(4) In view of these two Privy Council cases, Mr. Mankad contends that the test of negotiability which he propounds is still a good test and must be answered before holding a promissory note to be inadmissible in evidence. I do not propose to undertake the task of deciding whether the aforesaid two Privy Council cases are distinguishable from the aforesaid decision recorded by the Division Bench of this High Court, without undertaking that task. I propose to consider the applicability of that test to the facts of the present case. The case has been considered by both the lower Courts from that aspect. The learned District Judge in reaching his conclusion has taken into account a number of authorities, including the aforesaid two Privy Council cases, which were cited before him and recorded his conclusion on the subject of negotiability in two passages which are as follows:-
' In the present case, the document is not written in the account book of the plaintiff . It has been written on a separate loose paper. It is not an acknowledgment of settled accounts. It is a case of a fresh loan advanced on the very day. There is express promise to pay. It is an unconditional promise to pay. The payee has been specified. There is nothing in the document itself to indicate that the negotiability of the instrument was prohibited. Money is promised to be paid on demand by a specified person and the maker has signed the document. All the tests which are to be satisfied for the document to be a promissory note are satisfied in the present case'.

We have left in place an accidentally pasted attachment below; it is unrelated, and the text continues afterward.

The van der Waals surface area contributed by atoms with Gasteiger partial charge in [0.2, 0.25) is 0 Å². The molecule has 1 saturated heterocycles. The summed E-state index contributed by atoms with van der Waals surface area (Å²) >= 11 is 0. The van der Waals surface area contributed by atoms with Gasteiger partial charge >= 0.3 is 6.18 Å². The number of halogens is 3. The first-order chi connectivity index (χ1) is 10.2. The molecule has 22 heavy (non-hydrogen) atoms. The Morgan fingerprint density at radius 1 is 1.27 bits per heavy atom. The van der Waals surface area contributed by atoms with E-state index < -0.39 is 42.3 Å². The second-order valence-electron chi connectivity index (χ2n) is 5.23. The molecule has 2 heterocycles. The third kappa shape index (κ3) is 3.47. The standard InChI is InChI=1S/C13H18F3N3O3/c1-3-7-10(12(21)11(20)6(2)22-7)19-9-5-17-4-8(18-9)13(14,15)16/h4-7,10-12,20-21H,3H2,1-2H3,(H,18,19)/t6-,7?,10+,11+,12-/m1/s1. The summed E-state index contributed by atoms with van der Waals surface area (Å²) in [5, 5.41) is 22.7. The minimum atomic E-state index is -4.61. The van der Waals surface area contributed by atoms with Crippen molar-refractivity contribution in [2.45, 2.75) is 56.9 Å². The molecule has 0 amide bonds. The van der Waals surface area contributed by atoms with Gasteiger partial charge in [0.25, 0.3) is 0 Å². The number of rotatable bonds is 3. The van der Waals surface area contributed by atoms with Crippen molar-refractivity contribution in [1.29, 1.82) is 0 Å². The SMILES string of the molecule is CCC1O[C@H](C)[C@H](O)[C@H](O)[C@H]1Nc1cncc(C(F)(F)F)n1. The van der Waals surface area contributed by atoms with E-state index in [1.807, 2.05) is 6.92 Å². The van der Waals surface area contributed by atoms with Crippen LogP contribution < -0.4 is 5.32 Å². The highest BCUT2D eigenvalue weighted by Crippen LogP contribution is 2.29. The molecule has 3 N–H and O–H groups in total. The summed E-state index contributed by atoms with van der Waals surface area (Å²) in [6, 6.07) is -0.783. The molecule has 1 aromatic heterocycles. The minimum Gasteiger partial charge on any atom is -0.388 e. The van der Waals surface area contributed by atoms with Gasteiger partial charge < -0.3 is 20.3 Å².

The second passage s as follows:-
'In the present case also, there is an express promise to pay. Merely because there is an agreement to pay interest at a stipulated rate and there is a statement about the purpose for which the loan was taken by the debtor, the character of the document, being a promissory note is not changed. In the present case the payee is specified. A definite sum is promised to be paid to him on demand, with interest. The maker has signed it. It is not a case where there is an acknowledgment on settlement of accounts for the sum found due. All the requirements for the promissory note are satisfied. There is nothing in the document itself to show that the negotiability was prohibited or that the parties did not intend this document to be a negotiable instrument. The learned Civil Judge was therefore, quite justified in holding that this document was a promissory note . The circumstance that this document was not taken on a separate loose paper, is also indicative of the fact that the parties did not intend to prohibit the negotiability of the instrument.'